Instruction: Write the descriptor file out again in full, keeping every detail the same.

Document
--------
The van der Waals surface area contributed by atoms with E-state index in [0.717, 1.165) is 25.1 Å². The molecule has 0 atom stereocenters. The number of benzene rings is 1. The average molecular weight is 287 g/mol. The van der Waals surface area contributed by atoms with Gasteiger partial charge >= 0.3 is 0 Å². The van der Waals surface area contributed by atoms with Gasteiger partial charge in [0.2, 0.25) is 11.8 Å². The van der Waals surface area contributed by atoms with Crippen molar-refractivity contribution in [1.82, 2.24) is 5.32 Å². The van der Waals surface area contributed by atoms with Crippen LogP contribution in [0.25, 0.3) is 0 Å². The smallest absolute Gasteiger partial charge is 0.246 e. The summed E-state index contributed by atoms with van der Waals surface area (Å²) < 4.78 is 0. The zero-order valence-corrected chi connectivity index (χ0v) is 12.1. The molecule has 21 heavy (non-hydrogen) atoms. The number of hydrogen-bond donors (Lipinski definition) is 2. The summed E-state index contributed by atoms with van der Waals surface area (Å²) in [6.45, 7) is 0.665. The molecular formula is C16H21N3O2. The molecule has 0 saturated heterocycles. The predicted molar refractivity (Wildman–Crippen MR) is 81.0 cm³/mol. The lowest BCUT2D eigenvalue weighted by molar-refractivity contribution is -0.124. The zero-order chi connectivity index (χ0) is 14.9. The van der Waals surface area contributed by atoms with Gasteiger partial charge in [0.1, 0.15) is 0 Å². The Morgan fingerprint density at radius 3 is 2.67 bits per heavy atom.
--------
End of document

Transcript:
The van der Waals surface area contributed by atoms with E-state index in [0.717, 1.165) is 25.1 Å². The molecule has 0 atom stereocenters. The number of benzene rings is 1. The average molecular weight is 287 g/mol. The van der Waals surface area contributed by atoms with Gasteiger partial charge >= 0.3 is 0 Å². The van der Waals surface area contributed by atoms with Gasteiger partial charge in [0.2, 0.25) is 11.8 Å². The van der Waals surface area contributed by atoms with Crippen molar-refractivity contribution in [1.82, 2.24) is 5.32 Å². The van der Waals surface area contributed by atoms with Crippen LogP contribution in [0.25, 0.3) is 0 Å². The smallest absolute Gasteiger partial charge is 0.246 e. The summed E-state index contributed by atoms with van der Waals surface area (Å²) < 4.78 is 0. The zero-order valence-corrected chi connectivity index (χ0v) is 12.1. The molecule has 21 heavy (non-hydrogen) atoms. The number of hydrogen-bond donors (Lipinski definition) is 2. The summed E-state index contributed by atoms with van der Waals surface area (Å²) in [6.45, 7) is 0.665. The molecular formula is C16H21N3O2. The molecule has 0 saturated heterocycles. The predicted molar refractivity (Wildman–Crippen MR) is 81.0 cm³/mol. The lowest BCUT2D eigenvalue weighted by molar-refractivity contribution is -0.124. The zero-order chi connectivity index (χ0) is 14.9. The van der Waals surface area contributed by atoms with Gasteiger partial charge in [0.1, 0.15) is 0 Å². The Morgan fingerprint density at radius 3 is 2.67 bits per heavy atom.